When I was little, my mother warned me that one should never wear white shoes after Labor Day.
In addition to saving me from this fashion faux pas, she was schooling me in the seriousness of the new season. September meant it was time to take up our studies again and focus on work.
In the nearly sixteen years that I’ve been a mother, I’ve felt the separation of seasons keenly. Every summer I let go of treasured time to myself, abandon my daily routine, and give myself over to family responsibility. But then in the fall, I miss everyone terribly as they trudge back to school and work, and I have to start all over again managing my unstructured time.
In August, I try to prepare myself for first week of school.
While Shira gathers school supplies and reading lists, I make a plan to re-enter my work.
But every year that plan fails. Every year I have to remind myself what it takes to re-enter the bubble of creative work.
This year I’ve devised a list of what it takes to transition to the fall. I hope it helps you this season or any time you find yourself entering a new phase of work or life.
For most of the summer, our eyes are on our children and/or on travel. Then the school year begins and suddenly we have to make an about face.
We need time to adjust to the new point of view. Body and mind need to catch up.
I try to get into the studio everyday, but I don’t push. I have some things I want to get done, but mostly I’m getting used to being there, redirecting my mind toward my manuscript.
REST AND RENEWAL
By the end of the summer, I’m usually desperate for time to myself. I want to hit the ground running. But the truth is I’m tired. For one thing, I’m not used to waking up with the alarm. But also, I’ve been entertaining the kiddo for nearly three months.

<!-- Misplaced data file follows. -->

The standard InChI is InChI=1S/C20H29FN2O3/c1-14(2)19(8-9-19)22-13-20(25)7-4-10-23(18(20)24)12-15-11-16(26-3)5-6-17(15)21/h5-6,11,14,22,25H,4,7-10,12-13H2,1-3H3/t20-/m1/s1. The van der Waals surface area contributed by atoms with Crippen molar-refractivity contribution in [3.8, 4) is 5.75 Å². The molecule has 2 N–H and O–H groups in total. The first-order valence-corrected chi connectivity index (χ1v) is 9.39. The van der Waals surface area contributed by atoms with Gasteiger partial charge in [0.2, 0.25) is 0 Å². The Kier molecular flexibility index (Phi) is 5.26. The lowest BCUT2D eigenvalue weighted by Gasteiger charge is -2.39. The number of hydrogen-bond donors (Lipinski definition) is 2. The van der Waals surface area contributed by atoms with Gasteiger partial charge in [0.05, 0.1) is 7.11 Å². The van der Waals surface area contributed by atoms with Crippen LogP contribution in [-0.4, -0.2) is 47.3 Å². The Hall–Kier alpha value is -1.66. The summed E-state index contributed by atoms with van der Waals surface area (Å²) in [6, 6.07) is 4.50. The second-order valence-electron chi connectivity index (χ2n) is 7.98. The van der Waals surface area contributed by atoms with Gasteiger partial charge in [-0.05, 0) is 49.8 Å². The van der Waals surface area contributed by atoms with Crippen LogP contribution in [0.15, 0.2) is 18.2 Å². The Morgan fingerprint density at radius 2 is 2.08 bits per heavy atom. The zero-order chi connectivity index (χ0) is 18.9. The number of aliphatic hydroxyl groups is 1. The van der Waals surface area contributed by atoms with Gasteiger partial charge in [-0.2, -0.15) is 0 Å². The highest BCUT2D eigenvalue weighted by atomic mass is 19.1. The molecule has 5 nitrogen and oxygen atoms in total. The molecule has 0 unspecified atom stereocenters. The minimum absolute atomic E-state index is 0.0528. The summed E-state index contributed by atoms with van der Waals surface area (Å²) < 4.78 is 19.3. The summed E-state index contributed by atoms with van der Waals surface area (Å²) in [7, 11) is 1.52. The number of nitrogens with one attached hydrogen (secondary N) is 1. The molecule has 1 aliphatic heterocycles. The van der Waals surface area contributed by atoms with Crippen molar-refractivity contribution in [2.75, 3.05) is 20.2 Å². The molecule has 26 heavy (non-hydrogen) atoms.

I allow myself to start my days slowly, take regular naps, and get body work.
Sometimes I do the girly thing and get my hair done and maybe a pedicure.
Anything to let the muse know she is getting the TLC she needs to come out and play again.
Reading gets me back into story and language. It reminds me of the whole enterprise of writing. I also try to get to an art museum or gallery, something to stimulate the senses. You might also browse a bookstore or go to the arthouse matinee.
Put yourself in the mind of art. Wake up the muse and give her some nourishment.
In May my days ran like clockwork. I had my daily practices, my Pomodoro work schedule, my post-lunch yoga nidra nap, my afternoons for business. At the end of all that, I picked up Shira from school, put in a load of laundry at home, then got off my feet until it was time to make dinner.
That worked well for the spring, but I need to listen for what will work this fall. I’ve been reading first thing in the morning this week, then writing practice and meditation, and then a little bit of work on my manuscript. I’m thinking that might stick, but I’m still waiting to see.
Once I feel like I’ve got a rhythm, then work runs more smoothly.
One reason I can’t jump in with both feet the first day of school: I need to set new goals. Goals cannot be random and they can’t come from an outside source (although deadlines are nice). I need time to think and see where I am.
- What are reasonable goals for the season?
- What can I hope to accomplish between now and the winter holidays?
- How can I divide that into smaller, manageable goals?
- How great will it feel to get this piece of work one?
What is common to everything on this list? The need to slow down.
A few months ago, I wrote about the Beach Boys lyric, Kokomo, “We’ll get there fast and then we’ll take it slow.” That is the recipe for transition time. The change comes suddenly, but it takes time and patience to adjust.
As always, I’d love to hear your techniques for transition time, either in the comments section of the blog or by replying to this email.